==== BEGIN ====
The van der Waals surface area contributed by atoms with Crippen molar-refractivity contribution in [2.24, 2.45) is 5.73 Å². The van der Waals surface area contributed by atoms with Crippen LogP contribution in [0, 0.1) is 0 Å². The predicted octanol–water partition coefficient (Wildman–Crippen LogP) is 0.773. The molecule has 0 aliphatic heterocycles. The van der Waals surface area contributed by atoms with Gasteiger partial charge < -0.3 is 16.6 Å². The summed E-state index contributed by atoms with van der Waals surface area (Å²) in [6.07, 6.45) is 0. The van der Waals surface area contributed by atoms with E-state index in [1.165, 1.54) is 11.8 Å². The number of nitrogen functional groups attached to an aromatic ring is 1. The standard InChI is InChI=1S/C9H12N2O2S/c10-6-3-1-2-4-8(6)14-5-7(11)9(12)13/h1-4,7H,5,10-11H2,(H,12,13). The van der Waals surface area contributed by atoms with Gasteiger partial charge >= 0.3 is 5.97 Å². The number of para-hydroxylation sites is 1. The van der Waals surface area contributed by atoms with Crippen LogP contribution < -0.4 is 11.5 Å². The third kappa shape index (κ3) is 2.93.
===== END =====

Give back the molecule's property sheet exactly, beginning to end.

The van der Waals surface area contributed by atoms with Crippen molar-refractivity contribution in [2.24, 2.45) is 5.73 Å². The van der Waals surface area contributed by atoms with Crippen LogP contribution in [0, 0.1) is 0 Å². The predicted octanol–water partition coefficient (Wildman–Crippen LogP) is 0.773. The molecule has 0 aliphatic heterocycles. The van der Waals surface area contributed by atoms with Gasteiger partial charge < -0.3 is 16.6 Å². The summed E-state index contributed by atoms with van der Waals surface area (Å²) in [6.07, 6.45) is 0. The van der Waals surface area contributed by atoms with E-state index in [1.165, 1.54) is 11.8 Å². The number of nitrogen functional groups attached to an aromatic ring is 1. The standard InChI is InChI=1S/C9H12N2O2S/c10-6-3-1-2-4-8(6)14-5-7(11)9(12)13/h1-4,7H,5,10-11H2,(H,12,13). The van der Waals surface area contributed by atoms with Gasteiger partial charge >= 0.3 is 5.97 Å². The number of para-hydroxylation sites is 1. The van der Waals surface area contributed by atoms with Crippen LogP contribution < -0.4 is 11.5 Å². The third kappa shape index (κ3) is 2.93.